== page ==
Election victory for Aung San Suu Kyi and the National League for Democracy, but no change to come in crisis-ridden Myanmar

James Clement, Socialist Alternative (ISA in England, Wales and Scotland)

Aung San Suu Kyi’s party, the National League for Democracy (NLD) has won the majority of votes from the election on November 8th, beating the military-backed Union Solidarity and Development Party (USDP). A final confirmation of the results is still awaiting, but the NLD is on track to take 399 of the 642 seats, compared to just 28 for the USDP. Military officials with the USDP are complaining loudly about the legality of the results and threatening legal proceedings, and many regional ethnic parties have also won seats. In Rakhine State, the local Arakan National Party beat the NLD, even though voting was limited to only 25% of the local population.

Aung San Suu Kyi, for years the figurehead of the resistance against the military regime, has become a mouthpiece for it, and continued the policy of oppression of minorities. She even went voluntarily to the International Court of Justice in The Hague to defend the horrific violence against the Rohingya, leading to a wave of international criticism. In her own country, the NLD could win the elections convincingly as popular aversion to the generals is huge. As one voter from Tarmwe put it: “the NLD is the best bet to keep the military from returning to power, even if I would prefer to vote for another party”.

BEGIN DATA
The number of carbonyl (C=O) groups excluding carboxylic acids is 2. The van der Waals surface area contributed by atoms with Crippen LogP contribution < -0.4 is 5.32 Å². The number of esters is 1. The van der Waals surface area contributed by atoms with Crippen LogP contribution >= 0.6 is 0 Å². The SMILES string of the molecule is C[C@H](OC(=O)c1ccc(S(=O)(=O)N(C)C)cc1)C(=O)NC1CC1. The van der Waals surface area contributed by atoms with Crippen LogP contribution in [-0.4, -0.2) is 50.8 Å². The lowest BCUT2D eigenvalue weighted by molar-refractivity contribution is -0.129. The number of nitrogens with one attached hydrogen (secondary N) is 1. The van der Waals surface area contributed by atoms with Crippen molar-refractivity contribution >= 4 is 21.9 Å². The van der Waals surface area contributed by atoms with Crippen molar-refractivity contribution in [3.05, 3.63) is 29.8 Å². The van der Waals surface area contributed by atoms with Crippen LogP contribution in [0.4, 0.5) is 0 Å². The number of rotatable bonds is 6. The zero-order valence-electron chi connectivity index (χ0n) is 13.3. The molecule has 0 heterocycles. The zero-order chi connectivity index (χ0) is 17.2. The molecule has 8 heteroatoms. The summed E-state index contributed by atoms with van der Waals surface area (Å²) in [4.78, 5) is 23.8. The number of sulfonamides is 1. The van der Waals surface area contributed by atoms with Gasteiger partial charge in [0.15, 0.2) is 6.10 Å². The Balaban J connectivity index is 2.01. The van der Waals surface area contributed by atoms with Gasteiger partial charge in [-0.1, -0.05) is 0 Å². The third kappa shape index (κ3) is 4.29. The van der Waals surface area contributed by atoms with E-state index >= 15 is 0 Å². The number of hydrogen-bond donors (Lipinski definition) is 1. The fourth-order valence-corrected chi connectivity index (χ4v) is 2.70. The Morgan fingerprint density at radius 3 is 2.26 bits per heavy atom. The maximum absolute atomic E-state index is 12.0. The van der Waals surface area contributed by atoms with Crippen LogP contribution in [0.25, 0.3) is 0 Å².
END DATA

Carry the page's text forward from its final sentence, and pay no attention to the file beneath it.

Yet, in the context of a health crisis and economic downturn, Aung San Suu Kyi’s NLD has no answers for the masses. It faces a backlash over economic policies after increasing electricity prices and, in the middle of the Covid 19 lockdown, tens of thousands are reportedly going hungry in the country’s largest city Yangon . After all, a more democratic form of government is not enough for real change. The only reason that the NLD can still get support is because none of the opposition parties offer a coherent economic alternative.

Coronavirus in Myanmar

The Covid crisis has hit Myanmar especially hard; with decades of rock-bottom spending on healthcare since the 1962 military takeover. According to a 2012 Asian Development Bank report, “Myanmar is the only developing Asian country with a defense budget that is greater than the education and health budgets combined.”